OPINION: Why is the NSW government will spend more than $1.5 billion making over Sydney stadia?

Yes, yes. We all know the lie we've sold to the world about Sydney. You know, that one about a gentle city nestled around the world's most beautiful harbour, a town filled with dreamers and high achievers who all pull together for the common good.

But the rest of us know the dirty truth, don't we? This is a city built on knuckles and knives, a metropolis that sprang out of brutality and opportunism. Not for us the genteel manners of other Australian towns. When the rich and powerful of Melbourne disagree, they meet over cocktails and discuss their differences. When the Packers and Murdochs found themselves in a dispute over a printing press, they went at each other with baseball bats.

But even in a capital that leaves the gladiatorial contests of Ancient Rome for dead, we haven't seen a battle in a while like the one for control of our sporting stadiums. At stake is more than just the outrageous sum of $1.5 billion in state government funds to be allocated in the next few weeks. Power and influence is the main game.

First, the obscenity of it all. Here we have a state government that pulls out all stops to eject hundreds of homeless camped in a public space in the middle of its city because the sight is an embarrassment to those occupants of tinted-windowed cars being chauffeured to Parliament House. Yet it is poised to spend more than a billion dollars of public money on stadiums that will be used once or twice a week?

No business plan can support such expenditure. Every study into the economic outcomes of stadium funding around the world has arrived at the same conclusion – the costs always blow out and the benefits are miserably small.

So why not force the professional sporting codes raking in hundreds of millions of dollars from television rights to pay for their own stadia? Make the companies who love their plush tax havens known as corporate boxes erect their own. Yes, there is a public good in encouraging health and fitness. So let's spend some much needed dollars on all those decrepit suburban and country venues sorely needing help.

Ah, such dreaming. Such naivety. That's not how Sydney works. This week we saw a ludicrous claim from the SCG Trust, which controls the cricket ground, that the other stadium in its charge – the ugly and poorly designed football arena next door – is unsafe. Apparently it is such a security concern that the trust, instead of attending to such urgent needs, instead spent millions on new grandstands in recent years for the cricket ground.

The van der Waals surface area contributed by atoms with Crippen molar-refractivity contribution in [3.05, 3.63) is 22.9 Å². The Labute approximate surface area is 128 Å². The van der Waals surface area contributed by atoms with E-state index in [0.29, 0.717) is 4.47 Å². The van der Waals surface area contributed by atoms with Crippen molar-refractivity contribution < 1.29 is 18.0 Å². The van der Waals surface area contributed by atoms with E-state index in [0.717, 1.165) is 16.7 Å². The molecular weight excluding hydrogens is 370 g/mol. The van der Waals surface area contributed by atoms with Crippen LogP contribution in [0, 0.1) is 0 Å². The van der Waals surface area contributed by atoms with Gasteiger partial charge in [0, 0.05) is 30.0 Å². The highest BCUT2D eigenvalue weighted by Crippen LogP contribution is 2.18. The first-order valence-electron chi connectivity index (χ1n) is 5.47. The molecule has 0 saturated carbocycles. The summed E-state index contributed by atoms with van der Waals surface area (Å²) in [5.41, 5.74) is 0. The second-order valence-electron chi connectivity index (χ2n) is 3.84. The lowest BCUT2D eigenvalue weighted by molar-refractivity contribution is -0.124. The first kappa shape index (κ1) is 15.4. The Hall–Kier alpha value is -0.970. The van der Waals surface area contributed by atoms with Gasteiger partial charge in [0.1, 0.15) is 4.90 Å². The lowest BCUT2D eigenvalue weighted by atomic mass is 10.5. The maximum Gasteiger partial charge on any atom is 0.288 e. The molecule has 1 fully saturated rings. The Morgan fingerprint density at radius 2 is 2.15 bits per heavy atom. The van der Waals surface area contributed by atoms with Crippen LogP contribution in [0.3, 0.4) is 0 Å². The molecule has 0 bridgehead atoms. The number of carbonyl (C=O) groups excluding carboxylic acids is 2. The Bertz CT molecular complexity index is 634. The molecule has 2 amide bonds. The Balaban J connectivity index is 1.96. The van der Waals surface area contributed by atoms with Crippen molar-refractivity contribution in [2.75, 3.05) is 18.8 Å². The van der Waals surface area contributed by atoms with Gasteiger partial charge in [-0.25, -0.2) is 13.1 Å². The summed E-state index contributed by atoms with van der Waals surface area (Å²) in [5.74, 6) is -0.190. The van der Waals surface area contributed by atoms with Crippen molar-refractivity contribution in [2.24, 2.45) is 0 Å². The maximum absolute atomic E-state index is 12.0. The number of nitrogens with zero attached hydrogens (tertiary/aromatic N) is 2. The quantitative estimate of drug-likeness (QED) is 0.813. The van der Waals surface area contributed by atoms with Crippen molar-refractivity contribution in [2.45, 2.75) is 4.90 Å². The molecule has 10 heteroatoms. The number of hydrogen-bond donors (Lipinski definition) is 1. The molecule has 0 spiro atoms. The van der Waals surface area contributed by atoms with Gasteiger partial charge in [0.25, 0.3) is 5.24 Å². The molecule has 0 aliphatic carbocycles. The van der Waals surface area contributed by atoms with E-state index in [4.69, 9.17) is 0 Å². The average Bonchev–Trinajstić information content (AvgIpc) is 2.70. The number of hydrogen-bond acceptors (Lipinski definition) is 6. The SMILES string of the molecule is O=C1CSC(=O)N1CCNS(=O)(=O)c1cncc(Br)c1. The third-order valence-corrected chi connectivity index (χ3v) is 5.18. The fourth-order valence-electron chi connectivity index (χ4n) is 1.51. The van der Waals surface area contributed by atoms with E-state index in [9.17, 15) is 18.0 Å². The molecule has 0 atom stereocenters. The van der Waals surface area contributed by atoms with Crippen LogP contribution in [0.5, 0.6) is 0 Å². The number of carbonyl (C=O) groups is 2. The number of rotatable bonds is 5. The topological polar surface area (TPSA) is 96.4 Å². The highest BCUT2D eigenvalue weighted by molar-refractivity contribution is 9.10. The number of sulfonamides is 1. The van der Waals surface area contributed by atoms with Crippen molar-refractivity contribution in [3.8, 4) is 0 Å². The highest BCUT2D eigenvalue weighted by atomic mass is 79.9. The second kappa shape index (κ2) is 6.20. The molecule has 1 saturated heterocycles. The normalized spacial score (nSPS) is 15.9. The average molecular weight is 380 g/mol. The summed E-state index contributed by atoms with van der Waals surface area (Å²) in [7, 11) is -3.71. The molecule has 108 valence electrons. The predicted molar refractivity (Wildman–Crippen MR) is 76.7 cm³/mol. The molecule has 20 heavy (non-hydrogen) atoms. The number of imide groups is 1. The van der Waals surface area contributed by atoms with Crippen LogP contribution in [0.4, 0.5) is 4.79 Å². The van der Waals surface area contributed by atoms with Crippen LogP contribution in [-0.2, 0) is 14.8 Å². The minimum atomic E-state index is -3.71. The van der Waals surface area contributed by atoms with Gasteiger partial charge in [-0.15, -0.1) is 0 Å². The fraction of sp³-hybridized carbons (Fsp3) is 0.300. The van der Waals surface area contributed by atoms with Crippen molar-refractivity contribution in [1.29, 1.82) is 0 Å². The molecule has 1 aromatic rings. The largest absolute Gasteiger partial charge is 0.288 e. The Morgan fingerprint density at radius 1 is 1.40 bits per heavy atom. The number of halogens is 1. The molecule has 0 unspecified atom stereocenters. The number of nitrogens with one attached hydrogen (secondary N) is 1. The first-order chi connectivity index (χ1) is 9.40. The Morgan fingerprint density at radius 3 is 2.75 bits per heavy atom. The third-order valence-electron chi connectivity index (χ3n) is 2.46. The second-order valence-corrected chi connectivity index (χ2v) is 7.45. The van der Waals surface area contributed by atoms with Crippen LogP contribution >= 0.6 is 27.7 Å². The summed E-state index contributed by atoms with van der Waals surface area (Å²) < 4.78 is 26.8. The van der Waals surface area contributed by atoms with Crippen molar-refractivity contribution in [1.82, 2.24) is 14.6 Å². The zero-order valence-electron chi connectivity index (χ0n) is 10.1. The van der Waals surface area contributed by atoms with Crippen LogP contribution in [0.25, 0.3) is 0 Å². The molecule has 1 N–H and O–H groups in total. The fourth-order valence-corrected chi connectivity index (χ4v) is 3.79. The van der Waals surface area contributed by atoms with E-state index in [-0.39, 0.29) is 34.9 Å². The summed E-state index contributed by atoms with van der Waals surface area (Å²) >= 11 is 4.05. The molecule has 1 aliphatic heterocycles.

Moore Park is a sporting precinct whose best days are behind it. It's a relic of a time when old Sydney was centred around the central business district, where the poor moved to Paddington because it was affordable. These days it's a nightmare to get into and even harder to escape. A 19th-century innovation like a tram line won't make any difference.

But the SCG Trust has long been an institution for the feared and the favoured. Its trustees form an honour roll for the top end of town. To understand just how they view their world, listen to a former trust chairman, ex-Labor minister Rodney Cavalier. In his book Power Crisis he details the fall of premier Morris Iemma and then notes how Iemma was later appointed to the trust. "Being a trustee is compensation for anyone," he intones sombrely. And you thought being premier was a powerful role. The SCG Trust does not go down without a fight.

Logic says not a cent should be spent on Moore Park. Sydney's heart is in Parramatta and around the Olympic precinct and that is where the money, if it needs to be outlaid, should go. But how about guarding the investment in the public interest? No more outrageous gouging when it comes to admission and food and beverage prices. You know, something in return for the people whose money we are actually spending.

Seventy years before Christ rocked its world, Ancient Rome was shocked by a civil uprising sparked by a sports star fed up with its bread and circuses. Spartacus the gladiator defied the rich and powerful, prompting a two-year civil war.

With more than a billion dollars about to be blown in one of the most extravagant misuses of public funds in a long time, it would be nice to think a Spartacus might make a stand over the coliseums in modern day Sydney. But then we all know our dirty history, don't we.

Spartacus and his followers were nailed to crosses and left to rot along the Appian Way. A not so gentle reminder about where real power lies. And what happens to those who dare challenge it